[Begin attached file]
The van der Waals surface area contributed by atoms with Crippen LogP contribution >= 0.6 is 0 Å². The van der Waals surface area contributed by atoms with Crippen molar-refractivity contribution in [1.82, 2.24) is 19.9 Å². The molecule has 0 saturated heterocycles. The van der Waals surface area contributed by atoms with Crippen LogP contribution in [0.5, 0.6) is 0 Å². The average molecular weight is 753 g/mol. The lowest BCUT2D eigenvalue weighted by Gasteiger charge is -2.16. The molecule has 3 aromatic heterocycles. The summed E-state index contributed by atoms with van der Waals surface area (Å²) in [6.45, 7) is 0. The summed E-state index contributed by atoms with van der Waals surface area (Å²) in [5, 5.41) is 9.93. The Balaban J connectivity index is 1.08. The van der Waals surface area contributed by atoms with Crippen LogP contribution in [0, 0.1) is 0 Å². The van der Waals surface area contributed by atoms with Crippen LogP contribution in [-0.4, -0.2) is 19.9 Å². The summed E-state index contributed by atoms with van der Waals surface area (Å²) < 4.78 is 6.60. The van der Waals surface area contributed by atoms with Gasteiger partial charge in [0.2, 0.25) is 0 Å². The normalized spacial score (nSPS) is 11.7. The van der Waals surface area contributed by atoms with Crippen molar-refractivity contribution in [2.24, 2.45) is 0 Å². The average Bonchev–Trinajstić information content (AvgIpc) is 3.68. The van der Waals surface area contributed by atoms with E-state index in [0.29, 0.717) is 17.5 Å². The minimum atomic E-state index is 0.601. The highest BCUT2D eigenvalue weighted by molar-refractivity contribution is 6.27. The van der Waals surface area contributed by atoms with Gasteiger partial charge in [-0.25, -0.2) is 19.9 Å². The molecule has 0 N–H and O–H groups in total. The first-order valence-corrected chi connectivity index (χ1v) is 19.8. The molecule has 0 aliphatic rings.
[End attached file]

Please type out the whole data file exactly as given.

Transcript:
The van der Waals surface area contributed by atoms with Crippen LogP contribution >= 0.6 is 0 Å². The van der Waals surface area contributed by atoms with Crippen molar-refractivity contribution in [1.82, 2.24) is 19.9 Å². The molecule has 0 saturated heterocycles. The van der Waals surface area contributed by atoms with Crippen LogP contribution in [0.5, 0.6) is 0 Å². The average molecular weight is 753 g/mol. The lowest BCUT2D eigenvalue weighted by Gasteiger charge is -2.16. The molecule has 3 aromatic heterocycles. The summed E-state index contributed by atoms with van der Waals surface area (Å²) in [6.45, 7) is 0. The summed E-state index contributed by atoms with van der Waals surface area (Å²) in [5, 5.41) is 9.93. The Balaban J connectivity index is 1.08. The van der Waals surface area contributed by atoms with Crippen LogP contribution in [0, 0.1) is 0 Å². The van der Waals surface area contributed by atoms with Crippen LogP contribution in [-0.4, -0.2) is 19.9 Å². The summed E-state index contributed by atoms with van der Waals surface area (Å²) < 4.78 is 6.60. The van der Waals surface area contributed by atoms with Gasteiger partial charge in [0.2, 0.25) is 0 Å². The normalized spacial score (nSPS) is 11.7. The van der Waals surface area contributed by atoms with Crippen molar-refractivity contribution in [2.24, 2.45) is 0 Å². The average Bonchev–Trinajstić information content (AvgIpc) is 3.68. The van der Waals surface area contributed by atoms with E-state index in [0.29, 0.717) is 17.5 Å². The minimum atomic E-state index is 0.601. The highest BCUT2D eigenvalue weighted by molar-refractivity contribution is 6.27. The van der Waals surface area contributed by atoms with Gasteiger partial charge in [-0.25, -0.2) is 19.9 Å². The molecule has 0 N–H and O–H groups in total. The first-order valence-corrected chi connectivity index (χ1v) is 19.8. The molecule has 0 aliphatic rings.